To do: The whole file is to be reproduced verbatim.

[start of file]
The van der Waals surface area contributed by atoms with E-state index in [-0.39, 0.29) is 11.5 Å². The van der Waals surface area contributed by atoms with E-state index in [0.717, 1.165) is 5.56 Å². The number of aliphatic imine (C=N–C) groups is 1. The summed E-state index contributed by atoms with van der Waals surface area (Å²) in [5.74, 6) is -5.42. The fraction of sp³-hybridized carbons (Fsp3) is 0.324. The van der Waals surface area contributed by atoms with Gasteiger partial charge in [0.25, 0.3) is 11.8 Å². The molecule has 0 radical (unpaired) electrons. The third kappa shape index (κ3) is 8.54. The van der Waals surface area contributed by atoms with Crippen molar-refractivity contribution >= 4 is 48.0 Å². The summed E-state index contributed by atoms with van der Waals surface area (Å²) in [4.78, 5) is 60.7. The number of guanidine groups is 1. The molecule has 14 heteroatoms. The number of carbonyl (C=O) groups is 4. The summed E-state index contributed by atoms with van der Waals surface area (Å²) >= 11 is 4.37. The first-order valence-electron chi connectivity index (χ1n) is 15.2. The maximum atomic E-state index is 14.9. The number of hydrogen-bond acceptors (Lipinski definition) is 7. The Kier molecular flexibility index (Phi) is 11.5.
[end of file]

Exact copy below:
The van der Waals surface area contributed by atoms with E-state index in [-0.39, 0.29) is 11.5 Å². The van der Waals surface area contributed by atoms with E-state index in [0.717, 1.165) is 5.56 Å². The number of aliphatic imine (C=N–C) groups is 1. The summed E-state index contributed by atoms with van der Waals surface area (Å²) in [5.74, 6) is -5.42. The fraction of sp³-hybridized carbons (Fsp3) is 0.324. The van der Waals surface area contributed by atoms with Gasteiger partial charge in [0.25, 0.3) is 11.8 Å². The molecule has 0 radical (unpaired) electrons. The third kappa shape index (κ3) is 8.54. The van der Waals surface area contributed by atoms with Crippen molar-refractivity contribution >= 4 is 48.0 Å². The summed E-state index contributed by atoms with van der Waals surface area (Å²) in [4.78, 5) is 60.7. The number of guanidine groups is 1. The molecule has 14 heteroatoms. The number of carbonyl (C=O) groups is 4. The summed E-state index contributed by atoms with van der Waals surface area (Å²) >= 11 is 4.37. The first-order valence-electron chi connectivity index (χ1n) is 15.2. The maximum atomic E-state index is 14.9. The number of hydrogen-bond acceptors (Lipinski definition) is 7. The Kier molecular flexibility index (Phi) is 11.5.